Cranach’s Judith and Holofernes

In this workshop copy of Judith and Holofernes by Cranach Judith brandishes her sword, the weapon with which she executed Holofernes' head. The obvious pride she has in the tool is at slight odds with the story. It is not the weapon with which Judith killed the general that is so important but the location (bedroom) and their relationship (sexual), neither of which is suggested.

On the underlying level, though, the tool she used is more important. She as the "artist" takes as much pride in her "paintbrush", the symbol of Cranach's craft, as in her "painting", the head of Holofernes beneath her hand. As in many other masterpieces explained under the theme Artist and Art Judith as the artist displays her masterpiece, Holofernes' head, two levels of reality fused into one.

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Captions for image(s) above:

Cranach, Judith and Holofernes (c.1530) Oil on panel. Kunsthistorisches Museum, Vienna.

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Judith as Cranach's alter ego is one half of his androgynous mind with Holofernes, her opponent and unwanted lover, as the other. This may be why Holofernes' facial features bear a slight resemblance to Cranach's own: high cheekbones, rings under the eyes and a similar pattern to the mustache.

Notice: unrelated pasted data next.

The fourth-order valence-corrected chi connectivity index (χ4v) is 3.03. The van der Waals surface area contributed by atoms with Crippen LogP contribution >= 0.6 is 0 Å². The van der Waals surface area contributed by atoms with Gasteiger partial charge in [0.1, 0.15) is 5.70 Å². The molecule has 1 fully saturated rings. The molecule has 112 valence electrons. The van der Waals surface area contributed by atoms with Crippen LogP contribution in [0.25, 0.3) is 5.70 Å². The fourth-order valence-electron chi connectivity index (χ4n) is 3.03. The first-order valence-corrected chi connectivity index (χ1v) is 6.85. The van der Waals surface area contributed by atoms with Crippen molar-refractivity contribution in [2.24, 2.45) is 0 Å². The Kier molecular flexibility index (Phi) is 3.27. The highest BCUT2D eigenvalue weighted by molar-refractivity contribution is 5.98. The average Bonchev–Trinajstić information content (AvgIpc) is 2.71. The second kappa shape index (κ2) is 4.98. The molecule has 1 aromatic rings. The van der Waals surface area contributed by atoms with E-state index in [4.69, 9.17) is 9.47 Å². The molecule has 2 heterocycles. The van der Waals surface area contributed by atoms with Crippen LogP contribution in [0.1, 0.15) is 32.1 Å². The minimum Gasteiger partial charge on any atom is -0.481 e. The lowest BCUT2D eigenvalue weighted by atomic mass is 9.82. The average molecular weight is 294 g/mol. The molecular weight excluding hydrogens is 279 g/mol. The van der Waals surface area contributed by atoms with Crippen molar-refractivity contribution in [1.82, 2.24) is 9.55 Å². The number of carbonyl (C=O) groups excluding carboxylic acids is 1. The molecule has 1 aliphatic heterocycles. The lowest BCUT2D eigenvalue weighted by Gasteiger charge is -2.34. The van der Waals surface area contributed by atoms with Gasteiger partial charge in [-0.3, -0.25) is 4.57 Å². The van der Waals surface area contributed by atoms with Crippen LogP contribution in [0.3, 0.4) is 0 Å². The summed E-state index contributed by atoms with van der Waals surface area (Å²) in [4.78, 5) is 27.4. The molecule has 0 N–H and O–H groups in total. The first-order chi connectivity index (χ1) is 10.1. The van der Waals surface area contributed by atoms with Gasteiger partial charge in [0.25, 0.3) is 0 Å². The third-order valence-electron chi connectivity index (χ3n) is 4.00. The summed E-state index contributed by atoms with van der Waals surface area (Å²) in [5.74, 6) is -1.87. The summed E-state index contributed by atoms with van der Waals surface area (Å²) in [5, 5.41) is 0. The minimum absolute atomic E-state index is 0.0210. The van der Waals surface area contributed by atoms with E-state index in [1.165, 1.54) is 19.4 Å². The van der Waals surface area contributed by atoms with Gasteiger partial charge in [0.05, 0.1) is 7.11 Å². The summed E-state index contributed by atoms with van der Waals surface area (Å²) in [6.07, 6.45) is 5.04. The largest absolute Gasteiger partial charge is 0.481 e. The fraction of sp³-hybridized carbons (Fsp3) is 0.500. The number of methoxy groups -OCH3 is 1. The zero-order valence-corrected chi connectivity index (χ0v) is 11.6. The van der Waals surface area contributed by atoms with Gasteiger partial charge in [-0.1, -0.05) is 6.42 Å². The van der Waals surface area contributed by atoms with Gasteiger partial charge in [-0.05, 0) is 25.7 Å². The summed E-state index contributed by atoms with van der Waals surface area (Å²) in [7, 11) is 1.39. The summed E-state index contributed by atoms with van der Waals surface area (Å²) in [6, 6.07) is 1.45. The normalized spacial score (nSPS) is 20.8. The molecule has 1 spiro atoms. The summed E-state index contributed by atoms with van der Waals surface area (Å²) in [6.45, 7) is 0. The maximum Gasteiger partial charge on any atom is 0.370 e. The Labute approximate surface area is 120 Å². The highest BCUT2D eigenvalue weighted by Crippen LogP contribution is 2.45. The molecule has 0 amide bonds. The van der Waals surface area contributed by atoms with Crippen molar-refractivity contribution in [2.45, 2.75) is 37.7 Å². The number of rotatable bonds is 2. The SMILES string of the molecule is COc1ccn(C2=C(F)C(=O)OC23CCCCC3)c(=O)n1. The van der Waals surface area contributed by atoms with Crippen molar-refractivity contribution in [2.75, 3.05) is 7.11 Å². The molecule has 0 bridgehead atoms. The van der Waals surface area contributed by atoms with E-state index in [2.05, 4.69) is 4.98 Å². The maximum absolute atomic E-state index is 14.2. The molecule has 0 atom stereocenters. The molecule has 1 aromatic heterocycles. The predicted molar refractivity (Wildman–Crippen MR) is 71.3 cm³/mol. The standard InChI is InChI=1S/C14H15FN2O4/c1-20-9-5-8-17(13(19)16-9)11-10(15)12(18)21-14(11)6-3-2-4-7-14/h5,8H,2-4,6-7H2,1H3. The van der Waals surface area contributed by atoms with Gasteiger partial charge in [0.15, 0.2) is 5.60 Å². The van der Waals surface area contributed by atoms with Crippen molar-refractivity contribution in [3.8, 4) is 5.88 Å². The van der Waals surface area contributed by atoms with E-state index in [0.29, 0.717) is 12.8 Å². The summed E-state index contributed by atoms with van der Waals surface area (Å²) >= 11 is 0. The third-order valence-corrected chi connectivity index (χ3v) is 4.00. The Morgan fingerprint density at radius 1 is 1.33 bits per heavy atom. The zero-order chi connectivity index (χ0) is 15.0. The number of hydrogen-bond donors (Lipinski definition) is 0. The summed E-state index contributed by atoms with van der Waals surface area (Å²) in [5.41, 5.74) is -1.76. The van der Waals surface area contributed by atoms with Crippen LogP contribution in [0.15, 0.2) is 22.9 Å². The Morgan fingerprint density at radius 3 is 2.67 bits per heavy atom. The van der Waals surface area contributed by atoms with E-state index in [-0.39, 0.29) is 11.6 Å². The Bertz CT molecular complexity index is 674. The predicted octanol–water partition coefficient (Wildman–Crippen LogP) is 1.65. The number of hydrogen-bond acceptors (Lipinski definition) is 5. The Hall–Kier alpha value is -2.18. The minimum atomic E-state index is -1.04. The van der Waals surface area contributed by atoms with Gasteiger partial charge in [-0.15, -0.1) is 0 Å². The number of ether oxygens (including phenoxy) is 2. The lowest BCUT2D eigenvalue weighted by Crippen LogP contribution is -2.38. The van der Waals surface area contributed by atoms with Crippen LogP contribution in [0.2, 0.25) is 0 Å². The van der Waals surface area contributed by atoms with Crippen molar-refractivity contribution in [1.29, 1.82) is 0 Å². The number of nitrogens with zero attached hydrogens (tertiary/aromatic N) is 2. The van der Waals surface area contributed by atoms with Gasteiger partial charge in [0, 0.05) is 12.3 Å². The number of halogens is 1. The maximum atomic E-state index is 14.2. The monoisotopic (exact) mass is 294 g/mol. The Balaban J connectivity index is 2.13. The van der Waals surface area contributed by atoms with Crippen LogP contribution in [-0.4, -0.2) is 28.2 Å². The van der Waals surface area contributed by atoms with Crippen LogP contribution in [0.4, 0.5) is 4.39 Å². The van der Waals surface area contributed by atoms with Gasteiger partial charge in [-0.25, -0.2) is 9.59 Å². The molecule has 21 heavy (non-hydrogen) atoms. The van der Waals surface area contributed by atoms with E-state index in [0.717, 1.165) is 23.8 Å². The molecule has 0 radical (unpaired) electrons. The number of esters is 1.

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Captions for image(s) above:

Left: Detail of Cranach's Judith and Holofernes

Right: Detail of Cranach's Self-Portrait from The Holy Kinship

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Judith's gold chain, too, probably refers to the gold chains that emperors awarded their most important artists (left). Titian was particularly proud of his and used it in his self-portraits as a symbol of royal recognition and artistic supremacy (right). The tradition continued with Rubens and Van Dyck while Manet in the nineteenth century used the red rosette of the Legion d'Honneur for the same purpose.1

Captions for image(s) above:

Left: Detail of Cranach's Judith and Holofernes

Right: Detail of engraving after lost self-portrait by Titian

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This last suggestion will be met with scorn in some quarters but it is time that art historians woke up to how artists form seemingly unrelated objects into their own facial features. Often, as in some examples under Veiled Faces, the entire face is recognizable; in others, only one or two features. Here, Cranach has shaped the gap between two of Judith's fingers into the distinctive line of his mouth with the jewel in the ring as one eye and the round end of the thumb as the other. By fusing Judith's hand with his head, Cranach symbolizes the union of craft and conception with a giant "paintbrush" extending upwards out of his mind.

For a contemporary take on this painting, see Morimura's Mother (Judith 1).

Captions for image(s) above:

Left: Detail of Cranach's Judith and Holofernes

Center: Detail of Cranach's Self-Portrait from Beheading of St. John the Baptist

Right: Diagram showing three of Cranach's facial features echoed in Judith's gloved hand

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Notes:

1. See Manet's The Suicide as one of possible many examples.

Original Publication Date on EPPH: 31 Dec 2010. © Simon Abrahams. Articles on this site are the copyright of Simon Abrahams. To use copyrighted material in print or other media for purposes beyond 'fair use', you must obtain permission from the copyright owner. Websites may link to this page without permission (please do) but may not reproduce the material on their own site without crediting Simon Abrahams and EPPH.